In fact, this doctrine is a logical concomitant of the imperfect implementation of the separation of powers doctrine under a Westminster system because it facilitates the executive to exercise power without adequate parliamentary oversight.

Another reason that partially explains the government’s profligacy is the doctrine of the sovereignty of parliament, which enables parliament to adopt any law without the threat that it might be declared null and void by the courts.

Although there is judicial review, this is typically restricted to considering the compatibility of laws with the Constitution. As Australia’s Constitution does not contain a bill of rights, it is practically impossible to attack the COVID-19 repressive measures on the ground that they violate a constitutional right.

Natural Law Above All

The theory of the sovereignty of parliament is now firmly embedded in the legal system. According to this theory, popularised by the book “Introduction to the Study of the Law of the Constitution” by Albert Venn Dicey, the rights enjoyed by people emanate from the legislature.
However, Dicey’s sovereign parliament theory overlooked the views of Chief Justice Sir Edward Coke, who said in Dr. Bonham’s case, decided in 1608, that “in many cases, the common law will control acts of Parliament, and sometimes adjudge them to be utterly void: for when an Act of Parliament is against common right and reason, or repugnant, or impossible to be performed, the common law will control it and adjudge such act to be void.”
N.S.W Police patrol Sydney Park in Sydney, Australia, on Sept. 18, 2021. (Brendon Thorne/Getty Images)
N.S.W Police patrol Sydney Park in Sydney, Australia, on Sept. 18, 2021. (Brendon Thorne/Getty Images)

The idea that rights emanate from the parliament is problematic because it also recognises that a subsequent Parliament can legislate to cancel these rights.

Indeed, it overlooks the fact that rights are enshrined in Australia’s natural law tradition, which suggests that rights are “inalienable,” a view the High Court, too seems to have accepted.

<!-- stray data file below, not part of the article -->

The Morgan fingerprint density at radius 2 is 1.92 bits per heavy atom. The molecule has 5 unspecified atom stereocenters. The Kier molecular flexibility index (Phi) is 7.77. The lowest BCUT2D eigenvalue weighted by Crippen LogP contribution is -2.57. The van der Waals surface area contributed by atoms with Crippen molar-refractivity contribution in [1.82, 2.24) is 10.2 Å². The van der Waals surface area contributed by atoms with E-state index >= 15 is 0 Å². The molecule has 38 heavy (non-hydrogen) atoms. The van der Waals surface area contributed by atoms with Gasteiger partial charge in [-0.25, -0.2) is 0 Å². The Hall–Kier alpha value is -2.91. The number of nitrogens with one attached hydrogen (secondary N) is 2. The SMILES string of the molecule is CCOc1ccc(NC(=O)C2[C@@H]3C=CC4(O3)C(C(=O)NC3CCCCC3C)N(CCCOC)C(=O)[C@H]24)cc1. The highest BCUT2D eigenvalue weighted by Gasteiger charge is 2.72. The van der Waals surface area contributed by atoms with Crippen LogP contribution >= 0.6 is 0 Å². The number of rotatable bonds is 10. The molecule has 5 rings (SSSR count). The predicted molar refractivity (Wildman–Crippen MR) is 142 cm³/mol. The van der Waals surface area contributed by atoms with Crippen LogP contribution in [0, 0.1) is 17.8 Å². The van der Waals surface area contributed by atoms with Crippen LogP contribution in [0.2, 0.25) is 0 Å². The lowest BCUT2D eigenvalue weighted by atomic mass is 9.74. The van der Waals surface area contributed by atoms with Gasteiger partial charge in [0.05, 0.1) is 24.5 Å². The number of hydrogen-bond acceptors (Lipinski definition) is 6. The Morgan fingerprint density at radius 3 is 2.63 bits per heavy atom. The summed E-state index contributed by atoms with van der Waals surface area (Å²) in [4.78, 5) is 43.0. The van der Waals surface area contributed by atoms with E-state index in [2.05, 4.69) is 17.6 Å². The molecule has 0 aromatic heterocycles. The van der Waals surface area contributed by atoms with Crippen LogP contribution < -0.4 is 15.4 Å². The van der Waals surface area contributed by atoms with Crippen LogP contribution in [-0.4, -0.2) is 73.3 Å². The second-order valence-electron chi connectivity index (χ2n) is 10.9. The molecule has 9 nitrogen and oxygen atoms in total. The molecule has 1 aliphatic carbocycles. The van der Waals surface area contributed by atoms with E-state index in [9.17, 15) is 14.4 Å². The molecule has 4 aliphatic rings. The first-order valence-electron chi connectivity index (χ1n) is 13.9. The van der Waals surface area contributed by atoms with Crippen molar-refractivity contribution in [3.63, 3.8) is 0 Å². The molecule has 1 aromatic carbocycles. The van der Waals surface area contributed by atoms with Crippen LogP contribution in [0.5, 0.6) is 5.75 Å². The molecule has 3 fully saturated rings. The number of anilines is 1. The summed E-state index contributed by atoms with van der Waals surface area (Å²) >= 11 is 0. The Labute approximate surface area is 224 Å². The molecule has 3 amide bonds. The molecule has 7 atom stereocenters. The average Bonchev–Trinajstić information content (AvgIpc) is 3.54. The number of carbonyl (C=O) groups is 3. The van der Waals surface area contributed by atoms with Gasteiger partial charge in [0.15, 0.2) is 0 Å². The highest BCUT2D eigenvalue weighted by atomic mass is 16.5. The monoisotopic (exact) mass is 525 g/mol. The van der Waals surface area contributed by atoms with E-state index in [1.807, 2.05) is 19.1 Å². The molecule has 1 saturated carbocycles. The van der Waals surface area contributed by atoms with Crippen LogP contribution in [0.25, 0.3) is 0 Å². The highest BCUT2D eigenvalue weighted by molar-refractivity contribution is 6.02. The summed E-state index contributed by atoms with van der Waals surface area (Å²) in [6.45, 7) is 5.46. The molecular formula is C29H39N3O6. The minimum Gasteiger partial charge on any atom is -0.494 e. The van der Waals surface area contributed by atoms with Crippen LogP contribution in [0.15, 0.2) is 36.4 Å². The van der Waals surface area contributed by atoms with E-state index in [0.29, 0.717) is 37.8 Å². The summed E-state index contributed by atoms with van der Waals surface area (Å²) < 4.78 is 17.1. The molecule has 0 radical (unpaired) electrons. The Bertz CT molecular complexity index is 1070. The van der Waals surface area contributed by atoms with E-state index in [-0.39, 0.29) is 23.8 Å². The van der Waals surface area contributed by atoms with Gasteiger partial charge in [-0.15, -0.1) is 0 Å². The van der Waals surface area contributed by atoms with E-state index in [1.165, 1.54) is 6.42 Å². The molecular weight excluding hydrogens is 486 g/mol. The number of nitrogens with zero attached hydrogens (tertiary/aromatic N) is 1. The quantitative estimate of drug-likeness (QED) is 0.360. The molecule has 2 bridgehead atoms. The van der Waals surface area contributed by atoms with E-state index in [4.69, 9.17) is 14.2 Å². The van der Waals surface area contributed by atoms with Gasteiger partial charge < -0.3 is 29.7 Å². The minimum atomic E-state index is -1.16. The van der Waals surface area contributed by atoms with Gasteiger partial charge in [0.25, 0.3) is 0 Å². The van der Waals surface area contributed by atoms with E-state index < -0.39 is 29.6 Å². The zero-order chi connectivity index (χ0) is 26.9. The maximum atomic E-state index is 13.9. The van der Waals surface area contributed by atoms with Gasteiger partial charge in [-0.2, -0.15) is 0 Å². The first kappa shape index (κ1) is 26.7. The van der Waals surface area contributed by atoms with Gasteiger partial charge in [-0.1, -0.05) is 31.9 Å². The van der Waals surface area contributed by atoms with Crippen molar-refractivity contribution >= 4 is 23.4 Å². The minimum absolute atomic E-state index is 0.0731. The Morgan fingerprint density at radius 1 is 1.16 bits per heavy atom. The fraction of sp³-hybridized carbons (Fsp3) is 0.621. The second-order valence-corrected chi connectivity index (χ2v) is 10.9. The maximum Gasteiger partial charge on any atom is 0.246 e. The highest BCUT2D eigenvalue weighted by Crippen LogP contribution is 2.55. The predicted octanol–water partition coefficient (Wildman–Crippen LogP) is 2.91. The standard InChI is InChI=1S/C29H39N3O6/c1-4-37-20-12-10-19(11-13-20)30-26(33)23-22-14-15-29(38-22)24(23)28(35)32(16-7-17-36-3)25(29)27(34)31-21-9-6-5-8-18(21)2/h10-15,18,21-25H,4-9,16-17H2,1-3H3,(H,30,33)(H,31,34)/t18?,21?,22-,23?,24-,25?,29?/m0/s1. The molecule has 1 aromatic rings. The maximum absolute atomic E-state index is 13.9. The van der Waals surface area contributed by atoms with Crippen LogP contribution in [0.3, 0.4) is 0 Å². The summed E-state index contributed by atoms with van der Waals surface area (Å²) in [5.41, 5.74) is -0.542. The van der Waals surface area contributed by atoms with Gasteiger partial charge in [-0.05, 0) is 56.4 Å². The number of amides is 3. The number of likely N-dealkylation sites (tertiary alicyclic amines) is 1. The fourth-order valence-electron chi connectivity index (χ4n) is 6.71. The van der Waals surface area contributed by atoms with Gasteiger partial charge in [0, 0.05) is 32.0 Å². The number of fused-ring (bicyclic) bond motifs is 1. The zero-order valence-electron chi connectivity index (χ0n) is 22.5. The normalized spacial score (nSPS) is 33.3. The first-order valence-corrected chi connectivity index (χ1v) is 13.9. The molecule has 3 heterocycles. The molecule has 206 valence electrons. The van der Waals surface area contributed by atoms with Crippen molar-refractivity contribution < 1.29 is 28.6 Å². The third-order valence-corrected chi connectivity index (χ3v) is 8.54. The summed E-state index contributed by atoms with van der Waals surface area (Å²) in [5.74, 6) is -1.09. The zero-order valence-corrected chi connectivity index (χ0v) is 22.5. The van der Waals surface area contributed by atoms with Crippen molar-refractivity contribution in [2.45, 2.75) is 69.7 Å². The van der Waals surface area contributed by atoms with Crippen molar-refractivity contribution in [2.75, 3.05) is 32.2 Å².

For example, in Re Bolton; Ex Parte Beane, Justice Brennan admitted that “Many of our fundamental freedoms are guaranteed by ancient principles of the common law or by ancient statutes which are so much of the accepted constitutional framework that their terms, if not their very existence may be overlooked until a case arises which evokes their contemporary and undiminished force.”

Justice Deane agreed with this sentiment when he stated that these principles “are the fabric of the freedom under the law, which is the prima facie right of every citizen in this land. They represent a bulwark against tyranny.”

People’s natural human rights have thus a historical foundation, which has never been refuted, although it has been obscured in the passage of time.

Therefore, governments should undertake a cost-benefits analysis of the horrible lockdowns and border closures that inflicted so much misery on Australia during the pandemic.

Views expressed in this article are opinions of the author and do not necessarily reflect the views of The Epoch Times.
Gabriël A. Moens AM is an emeritus professor of law at the University of Queensland, and served as pro vice-chancellor and dean at Murdoch University. In 2003, Moens was awarded the Australian Centenary Medal by the prime minister for services to education. He has taught extensively across Australia, Asia, Europe, and the United States.